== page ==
Monkeypox .. Is the world facing a new pandemic?

As the world approaches the dire state of the “Covid-19” pandemic. Until a new danger emerged: the monkeypox virus. Which raises exciting questions about the severity of this virus and the ways it spreads. In 1985, it was first discovered at the Government Institute of Serology in Denmark, while a disease similar to the line spreading among monkeys was being investigated, although the flax had disappeared in 1980, the flax of monkeys still appears sporadically in some parts of Africa. In 1970, the first known human infection of a child appeared in the Congo, and outbreaks of the disease occurred with high intensity during 1996 and 1997. In 2003, confirmed cases of monkey pox were reported in the Midwestern region of In the United States, the first cases of the disease were reported outside the African area, and most of those infected with the virus had contact with cut dogs and through them the virus was transmitted to them. In 2005, a wave of aphids erupted in Unity State, Sudan, and sporadic cases were reported in other parts of Africa.

What is a monkey owl?
Rare zoonotic viral disease It is transmitted from animals to humans and the symptoms of human infection are similar to those seen in the past by smallpox patients, but they are less severe. To date, the number of cases of HIV infection is around 700, including countries where the virus was not expected, such as France, Canada, America and Britain; Whereas the virus is most prevalent in remote areas of central and western Africa near the tropics, and there are two types of this virus; They are Central Africa and West Africa. So how does the injury happen? In these remote areas, the infection is transmitted through person-to-person contact with one of the animals that carry the virus, such as rats, monkeys, and squirrels, and it is possible to eat the immature meat of an animal that carries the virus. also a risk factor. Symptoms of redness, cracks and blisters begin to appear on the hands and feet and then move to other parts of the body, with headaches, muscle aches, lethargy and high fever of the affected person, and these symptoms persist over a period that varies from 14 to 21 days. The infection can be transmitted from one person to another through the airways, cracks in the skin, nose and eyes.

To date, there are no specific medications or vaccines to fight monkeypox infection, but its spread can be controlled. In the past, smallpox vaccination has been shown to be 85 percent effective in preventing monkeypox, but this vaccine is no longer available to the general public after it was discontinued following the eradication of smallpox from the world years ago.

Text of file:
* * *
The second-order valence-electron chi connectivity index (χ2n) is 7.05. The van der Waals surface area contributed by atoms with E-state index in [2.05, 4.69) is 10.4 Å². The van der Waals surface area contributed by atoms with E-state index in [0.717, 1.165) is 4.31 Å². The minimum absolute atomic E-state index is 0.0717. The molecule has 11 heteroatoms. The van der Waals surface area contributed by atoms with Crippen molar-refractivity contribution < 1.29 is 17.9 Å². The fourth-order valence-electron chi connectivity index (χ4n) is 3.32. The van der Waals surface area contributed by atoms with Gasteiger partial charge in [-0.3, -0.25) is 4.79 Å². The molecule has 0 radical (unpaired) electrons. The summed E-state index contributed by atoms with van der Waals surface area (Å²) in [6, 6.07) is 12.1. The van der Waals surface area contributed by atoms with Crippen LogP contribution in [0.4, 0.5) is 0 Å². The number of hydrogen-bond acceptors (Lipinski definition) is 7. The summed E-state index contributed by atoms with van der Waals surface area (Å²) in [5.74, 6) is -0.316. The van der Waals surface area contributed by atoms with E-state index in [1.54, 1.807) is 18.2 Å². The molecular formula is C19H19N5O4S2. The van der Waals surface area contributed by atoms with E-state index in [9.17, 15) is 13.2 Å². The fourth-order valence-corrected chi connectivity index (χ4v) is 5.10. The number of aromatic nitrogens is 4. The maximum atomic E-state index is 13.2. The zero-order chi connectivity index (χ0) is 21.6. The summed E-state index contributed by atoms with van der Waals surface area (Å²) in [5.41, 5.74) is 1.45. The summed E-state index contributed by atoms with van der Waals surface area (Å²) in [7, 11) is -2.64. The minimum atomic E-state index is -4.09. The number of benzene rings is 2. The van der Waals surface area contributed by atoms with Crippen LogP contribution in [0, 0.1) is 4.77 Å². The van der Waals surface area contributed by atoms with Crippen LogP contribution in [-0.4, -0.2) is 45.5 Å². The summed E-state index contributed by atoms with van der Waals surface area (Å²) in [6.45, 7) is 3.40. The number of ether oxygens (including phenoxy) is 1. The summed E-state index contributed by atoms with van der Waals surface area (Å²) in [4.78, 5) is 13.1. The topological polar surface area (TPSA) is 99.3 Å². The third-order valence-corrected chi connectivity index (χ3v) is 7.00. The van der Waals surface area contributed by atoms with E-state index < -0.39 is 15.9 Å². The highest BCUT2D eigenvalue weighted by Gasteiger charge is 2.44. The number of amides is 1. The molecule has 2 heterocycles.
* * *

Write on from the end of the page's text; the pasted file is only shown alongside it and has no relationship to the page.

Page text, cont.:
disease transmission?
The disease can be transmitted at a secondary level or from person to person From close contact with respiratory tract secretions or skin lesions of an infected person, or from contact with objects that have recently been contaminated with patient fluids or substances that cause pests. The disease is transmitted mainly by particles in the form of respiratory droplets that usually require long periods of face-to-face contact, putting active family members at high risk of infection. The disease can also be transmitted through vaccination or through the placenta. Recent animal studies investigating the pattern of transmission of monkey pox from predatory dogs to humans have identified two distinct stages of the virus; Both are Congo Basin viruses and West African viruses. The stage of infection can be divided into two periods: the invasion period, during which fever, severe headache, swollen lymph nodes, and back and muscle pain occur. The second period is the period of the appearance of redness, within a period that varies from 1 to 3 days after infection, during which the different stages of the appearance of redness crystallize, which starts more often on the face and then spreads to parts of others. of the body, and in the palms of the hands and feet. Within 10 days, the rash develops from macular papules – flat-based lesions – to vesicles – small fluid-filled blisters – and pustules that can take up to three weeks to disappear completely. Some patients develop severe swelling of the lymph nodes before the rash appears, a feature that distinguishes monkey line from other similar diseases. Monkey pox can be definitively diagnosed only in a laboratory where viral infection can be diagnosed with a variety of different tests.

Virus prevention
Restricting transfers of African mammals and small apes may contribute Or stopping its transmission to slow the spread of the virus. Caged animals should not be vaccinated against smallpox, but potentially infected ones should be immediately isolated from other animals and quarantined. All animals that may come into contact with other infected animals are quarantined and observed within 30 days for monkey pox symptoms. In the absence of a specific treatment for the monkey line, the lack of contact with infected patients and animals remains a factor in limiting the spread of the disease.

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